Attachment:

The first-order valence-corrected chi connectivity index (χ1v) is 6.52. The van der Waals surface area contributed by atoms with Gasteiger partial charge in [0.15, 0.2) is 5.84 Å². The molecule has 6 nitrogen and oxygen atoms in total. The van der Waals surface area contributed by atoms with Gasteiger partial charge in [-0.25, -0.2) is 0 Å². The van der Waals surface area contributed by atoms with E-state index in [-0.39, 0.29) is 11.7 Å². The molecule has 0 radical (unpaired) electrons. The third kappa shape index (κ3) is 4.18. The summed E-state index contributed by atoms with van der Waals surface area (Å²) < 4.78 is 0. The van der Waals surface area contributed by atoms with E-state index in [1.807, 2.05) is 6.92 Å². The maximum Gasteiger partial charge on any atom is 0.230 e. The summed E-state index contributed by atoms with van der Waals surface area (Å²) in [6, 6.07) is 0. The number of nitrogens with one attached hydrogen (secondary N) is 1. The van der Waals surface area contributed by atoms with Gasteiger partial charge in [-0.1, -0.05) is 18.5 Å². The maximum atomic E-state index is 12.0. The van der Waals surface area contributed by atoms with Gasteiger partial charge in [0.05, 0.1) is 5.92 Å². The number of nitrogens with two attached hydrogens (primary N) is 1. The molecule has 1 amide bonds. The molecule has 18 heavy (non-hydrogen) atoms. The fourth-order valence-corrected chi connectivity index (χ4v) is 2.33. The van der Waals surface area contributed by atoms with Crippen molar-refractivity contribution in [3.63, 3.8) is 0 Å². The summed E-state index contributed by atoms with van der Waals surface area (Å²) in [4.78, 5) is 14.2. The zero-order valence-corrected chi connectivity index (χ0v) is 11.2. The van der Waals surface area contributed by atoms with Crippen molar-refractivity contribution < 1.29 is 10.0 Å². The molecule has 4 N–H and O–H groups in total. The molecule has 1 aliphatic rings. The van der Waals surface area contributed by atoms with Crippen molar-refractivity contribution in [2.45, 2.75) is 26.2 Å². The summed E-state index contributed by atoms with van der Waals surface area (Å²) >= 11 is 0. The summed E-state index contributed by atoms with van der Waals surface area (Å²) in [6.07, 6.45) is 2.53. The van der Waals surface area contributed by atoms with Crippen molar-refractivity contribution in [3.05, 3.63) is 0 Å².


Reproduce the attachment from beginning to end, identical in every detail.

The first-order valence-corrected chi connectivity index (χ1v) is 6.52. The van der Waals surface area contributed by atoms with Gasteiger partial charge in [0.15, 0.2) is 5.84 Å². The molecule has 6 nitrogen and oxygen atoms in total. The van der Waals surface area contributed by atoms with Gasteiger partial charge in [-0.25, -0.2) is 0 Å². The van der Waals surface area contributed by atoms with E-state index in [-0.39, 0.29) is 11.7 Å². The molecule has 0 radical (unpaired) electrons. The third kappa shape index (κ3) is 4.18. The summed E-state index contributed by atoms with van der Waals surface area (Å²) < 4.78 is 0. The van der Waals surface area contributed by atoms with E-state index in [1.807, 2.05) is 6.92 Å². The maximum Gasteiger partial charge on any atom is 0.230 e. The summed E-state index contributed by atoms with van der Waals surface area (Å²) in [6, 6.07) is 0. The number of nitrogens with one attached hydrogen (secondary N) is 1. The van der Waals surface area contributed by atoms with Gasteiger partial charge in [-0.1, -0.05) is 18.5 Å². The maximum atomic E-state index is 12.0. The van der Waals surface area contributed by atoms with Gasteiger partial charge in [0.05, 0.1) is 5.92 Å². The number of nitrogens with two attached hydrogens (primary N) is 1. The molecule has 1 amide bonds. The molecule has 18 heavy (non-hydrogen) atoms. The fourth-order valence-corrected chi connectivity index (χ4v) is 2.33. The van der Waals surface area contributed by atoms with Crippen molar-refractivity contribution in [3.63, 3.8) is 0 Å². The summed E-state index contributed by atoms with van der Waals surface area (Å²) in [4.78, 5) is 14.2. The zero-order valence-corrected chi connectivity index (χ0v) is 11.2. The van der Waals surface area contributed by atoms with Crippen molar-refractivity contribution < 1.29 is 10.0 Å². The molecule has 4 N–H and O–H groups in total. The molecule has 1 aliphatic rings. The van der Waals surface area contributed by atoms with Crippen molar-refractivity contribution in [2.45, 2.75) is 26.2 Å². The summed E-state index contributed by atoms with van der Waals surface area (Å²) >= 11 is 0. The summed E-state index contributed by atoms with van der Waals surface area (Å²) in [6.07, 6.45) is 2.53. The van der Waals surface area contributed by atoms with Crippen molar-refractivity contribution in [3.05, 3.63) is 0 Å².